Jo Pavey sounded more like a schoolgirl of 14 yesterday than a mother of 38. "I'm so excited to be finally running the marathon here," she said, speaking from New York City. "I feel honoured to be here. It's such an historic race. I'm just thrilled to have the chance to take part in it."
When Pavey was an excitable 14-year-old she broke the British Under-15s record when winning the English schools' 1500m title in Yeovil. Running for Devon, she finished eight places and 13 seconds ahead of a plucky young girl from Bedfordshire called Paula Radcliffe.
Twenty-three years on, it would probably be rather too much to hope that Pavey might emulate Radcliffe, three times a winner in the Big Apple (in 2004, 2007 and 2008), when she lines up in the 42nd New York City Marathon on Sunday. For one thing, as Pavey acknowledges, she still has much to learn as a marathon runner.
She has raced at the 26.2 mile distance just once before. In London in April she finished 19th in the elite women's section, clocking 2hr 28min 25sec. It was not quite in the vintage Radcliffe class. The former English schools also-ran holds the world record at 2:15:25 – or 2:17:42, as it will become when the International Association of Athletics Federations ceases to consider times gained with the help of male pacemakers, from 1 January.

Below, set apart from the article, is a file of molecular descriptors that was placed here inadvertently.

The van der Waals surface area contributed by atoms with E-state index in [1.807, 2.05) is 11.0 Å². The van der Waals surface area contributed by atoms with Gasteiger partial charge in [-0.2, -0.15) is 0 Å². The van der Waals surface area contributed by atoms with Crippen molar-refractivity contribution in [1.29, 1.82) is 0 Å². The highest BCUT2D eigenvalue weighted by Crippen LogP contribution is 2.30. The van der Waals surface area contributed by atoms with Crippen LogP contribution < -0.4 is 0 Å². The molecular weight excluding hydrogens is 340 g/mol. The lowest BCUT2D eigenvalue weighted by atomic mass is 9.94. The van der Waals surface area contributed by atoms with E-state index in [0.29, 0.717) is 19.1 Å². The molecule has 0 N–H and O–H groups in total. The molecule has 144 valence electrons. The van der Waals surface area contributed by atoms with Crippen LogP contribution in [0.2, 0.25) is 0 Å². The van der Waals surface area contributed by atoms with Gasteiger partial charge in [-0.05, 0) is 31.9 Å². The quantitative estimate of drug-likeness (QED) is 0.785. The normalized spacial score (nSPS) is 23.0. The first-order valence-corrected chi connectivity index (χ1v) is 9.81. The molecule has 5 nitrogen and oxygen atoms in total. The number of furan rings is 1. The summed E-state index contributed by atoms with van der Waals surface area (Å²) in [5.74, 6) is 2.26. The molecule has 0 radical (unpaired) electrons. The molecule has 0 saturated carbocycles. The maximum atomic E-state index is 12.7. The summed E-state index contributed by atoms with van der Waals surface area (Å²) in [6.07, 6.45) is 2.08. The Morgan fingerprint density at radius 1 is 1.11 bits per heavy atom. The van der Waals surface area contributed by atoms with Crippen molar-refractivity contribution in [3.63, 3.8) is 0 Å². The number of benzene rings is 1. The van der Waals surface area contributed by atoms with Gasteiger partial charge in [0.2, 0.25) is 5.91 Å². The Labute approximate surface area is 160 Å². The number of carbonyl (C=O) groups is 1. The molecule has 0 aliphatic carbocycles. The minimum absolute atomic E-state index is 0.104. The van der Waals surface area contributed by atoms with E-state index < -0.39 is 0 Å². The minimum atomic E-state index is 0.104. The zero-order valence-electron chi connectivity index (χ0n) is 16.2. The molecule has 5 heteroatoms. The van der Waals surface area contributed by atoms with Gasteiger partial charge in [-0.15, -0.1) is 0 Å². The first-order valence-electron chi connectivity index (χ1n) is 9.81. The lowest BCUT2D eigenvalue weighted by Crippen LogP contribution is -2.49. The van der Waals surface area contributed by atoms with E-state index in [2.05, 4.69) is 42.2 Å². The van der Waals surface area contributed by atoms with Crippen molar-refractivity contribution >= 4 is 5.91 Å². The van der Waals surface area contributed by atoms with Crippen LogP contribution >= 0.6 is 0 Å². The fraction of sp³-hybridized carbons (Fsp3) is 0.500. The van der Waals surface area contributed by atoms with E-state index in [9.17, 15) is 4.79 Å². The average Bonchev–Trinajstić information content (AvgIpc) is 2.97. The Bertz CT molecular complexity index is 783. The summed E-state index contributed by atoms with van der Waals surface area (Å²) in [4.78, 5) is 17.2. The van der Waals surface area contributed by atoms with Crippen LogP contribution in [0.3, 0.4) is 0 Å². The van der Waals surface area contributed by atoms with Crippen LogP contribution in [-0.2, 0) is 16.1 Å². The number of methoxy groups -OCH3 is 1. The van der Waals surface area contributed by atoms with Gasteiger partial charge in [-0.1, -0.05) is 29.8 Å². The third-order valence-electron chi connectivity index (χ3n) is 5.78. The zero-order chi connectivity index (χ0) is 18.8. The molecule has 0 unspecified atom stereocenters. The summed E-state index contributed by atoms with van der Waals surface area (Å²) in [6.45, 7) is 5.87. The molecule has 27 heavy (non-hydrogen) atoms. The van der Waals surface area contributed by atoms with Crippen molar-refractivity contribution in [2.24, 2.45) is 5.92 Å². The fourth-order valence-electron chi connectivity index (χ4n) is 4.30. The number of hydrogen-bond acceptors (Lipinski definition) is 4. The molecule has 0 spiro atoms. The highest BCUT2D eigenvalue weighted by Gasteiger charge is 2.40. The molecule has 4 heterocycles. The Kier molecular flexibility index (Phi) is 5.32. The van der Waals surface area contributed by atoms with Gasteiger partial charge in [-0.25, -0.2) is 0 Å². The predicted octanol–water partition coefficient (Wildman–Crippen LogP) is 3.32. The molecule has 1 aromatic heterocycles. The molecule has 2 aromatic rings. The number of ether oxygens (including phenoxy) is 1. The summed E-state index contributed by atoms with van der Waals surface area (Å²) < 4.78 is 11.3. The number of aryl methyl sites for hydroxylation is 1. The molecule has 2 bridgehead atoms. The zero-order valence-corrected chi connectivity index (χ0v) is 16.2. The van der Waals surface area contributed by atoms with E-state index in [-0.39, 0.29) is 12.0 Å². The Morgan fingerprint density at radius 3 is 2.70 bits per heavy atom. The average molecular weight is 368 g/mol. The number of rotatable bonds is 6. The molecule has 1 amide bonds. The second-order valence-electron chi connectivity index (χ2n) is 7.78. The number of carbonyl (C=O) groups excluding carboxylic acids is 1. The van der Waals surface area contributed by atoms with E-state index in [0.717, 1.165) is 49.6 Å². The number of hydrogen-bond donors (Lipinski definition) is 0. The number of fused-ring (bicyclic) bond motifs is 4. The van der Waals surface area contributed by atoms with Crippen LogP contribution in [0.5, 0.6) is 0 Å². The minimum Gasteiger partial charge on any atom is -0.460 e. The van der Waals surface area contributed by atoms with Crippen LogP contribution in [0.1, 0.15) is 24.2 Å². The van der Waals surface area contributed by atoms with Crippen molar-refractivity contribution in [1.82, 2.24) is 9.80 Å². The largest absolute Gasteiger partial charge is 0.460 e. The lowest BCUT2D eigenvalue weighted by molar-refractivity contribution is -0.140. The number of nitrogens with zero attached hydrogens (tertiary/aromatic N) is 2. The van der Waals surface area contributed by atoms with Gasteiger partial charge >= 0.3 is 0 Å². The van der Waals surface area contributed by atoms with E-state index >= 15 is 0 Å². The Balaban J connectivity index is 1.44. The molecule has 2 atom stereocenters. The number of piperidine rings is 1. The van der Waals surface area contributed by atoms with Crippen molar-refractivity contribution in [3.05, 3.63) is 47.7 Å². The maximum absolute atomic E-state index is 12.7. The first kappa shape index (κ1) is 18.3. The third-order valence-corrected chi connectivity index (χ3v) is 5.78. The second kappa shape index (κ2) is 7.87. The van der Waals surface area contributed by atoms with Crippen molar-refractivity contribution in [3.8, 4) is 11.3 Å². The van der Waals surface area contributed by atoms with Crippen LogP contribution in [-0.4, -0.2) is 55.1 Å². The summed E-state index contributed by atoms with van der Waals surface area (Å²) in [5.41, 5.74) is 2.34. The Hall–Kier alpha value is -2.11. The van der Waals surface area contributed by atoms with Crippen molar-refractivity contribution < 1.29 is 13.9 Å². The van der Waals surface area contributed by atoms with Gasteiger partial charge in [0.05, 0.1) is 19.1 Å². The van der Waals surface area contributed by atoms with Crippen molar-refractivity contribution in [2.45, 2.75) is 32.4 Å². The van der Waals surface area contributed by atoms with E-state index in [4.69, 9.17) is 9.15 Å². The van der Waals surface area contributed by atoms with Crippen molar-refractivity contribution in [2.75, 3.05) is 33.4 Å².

Still, it put Pavey seventh on the UK all-time ranking list. It was also inside the qualifying standard set by UK Athletics for Olympic selection consideration, 2hr 31min. Not that the Devonshire woman is banking on selection for 2012.
"In the London Marathon I was thrilled to get the qualifying time," she said. "But I totally understand that doesn't guarantee me selection at this stage.
"I hope to compete in the Olympic marathon and this is an ideal opportunity for me. The selectors are going to be watching, so I want to get out there and run as well as I can. It's going to be like a championship event and it's an ideal opportunity for me to get some more marathon experience. I learnt a lot from London."
On Sunday we will discover just how much Pavey has learnt.